When beginning to plan a safari in Africa, many of our travelers are curious to know about the weather and the pros and cons of booking a Botswana Safari during rainy season.
Across Africa, there are distinct weather patterns and seasons. In places like Botswana, temperature and rainfall can vary quite significantly. It is often possible to find very competitive pricing during the “rainy” season, which takes place generally from November to March.
While a “green season” safari isn’t for everyone, here are a few reasons why you might want to consider traveling to Botswana during the rainy season, particularly if you have been on safari in Africa a time or two and would like to explore a different wildlife experience (while at the same time saving a few bucks).
Game Viewing is Good
Game viewing in Botswana is good year round, including during the rainy season. During the dry, summer months game viewing can be better because there is less long grass and thick bush getting in the way (once the rains stop, the grass quickly browns and the leaves start to fall off the trees). You will still be able to experience high-quality game viewing year round, including the rainy season.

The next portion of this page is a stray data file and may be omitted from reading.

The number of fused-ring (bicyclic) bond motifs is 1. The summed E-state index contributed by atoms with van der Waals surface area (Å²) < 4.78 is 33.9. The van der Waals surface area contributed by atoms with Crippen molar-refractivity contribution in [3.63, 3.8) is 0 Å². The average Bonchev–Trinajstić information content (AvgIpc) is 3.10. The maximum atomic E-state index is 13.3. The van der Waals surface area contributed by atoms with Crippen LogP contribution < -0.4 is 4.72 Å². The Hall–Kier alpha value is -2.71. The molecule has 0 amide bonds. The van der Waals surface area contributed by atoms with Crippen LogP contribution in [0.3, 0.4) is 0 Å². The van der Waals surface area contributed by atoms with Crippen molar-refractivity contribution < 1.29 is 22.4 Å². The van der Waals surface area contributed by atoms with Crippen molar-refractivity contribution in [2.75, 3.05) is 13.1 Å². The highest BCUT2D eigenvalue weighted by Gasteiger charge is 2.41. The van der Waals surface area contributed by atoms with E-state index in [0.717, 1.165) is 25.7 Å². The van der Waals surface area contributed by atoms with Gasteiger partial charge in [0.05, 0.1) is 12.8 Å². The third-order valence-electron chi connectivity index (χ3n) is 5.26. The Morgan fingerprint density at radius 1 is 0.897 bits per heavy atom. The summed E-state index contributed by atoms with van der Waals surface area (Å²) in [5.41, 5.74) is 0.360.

After a dry summer, the bush landscape rapidly springs back to life when the rains begin to fall in November. During this time, the antelope will begin having their babies all at the same time, and predators will return to areas that once again have water. This is also a great time to see lion, leopard and even wild dog.
Comfortable Rainy Season Temperatures
Getting into February and March, the temperature in Botswana is quite comfortable with mostly clear skies, 85F daily highs, and 55-65F daily lows. The temperatures in Botswana swing from cold to extremely hot throughout the year – but the springtime months are very comfortable.
Okavango Delta Remains Relatively Dry
The rains bring relief from intense heat over the past few months of dry season. As soon as the rains start, flowers appear everywhere, signaling the new life and a time of plenty happening all around. During this time, the “pans” fill up. However, the delta floodplains will see little change in the water levels. The local rains have a limited effect on the water levels of the Okavango Delta so it’s still possible to move around freely by vehicle ahead of the flood waters still months away.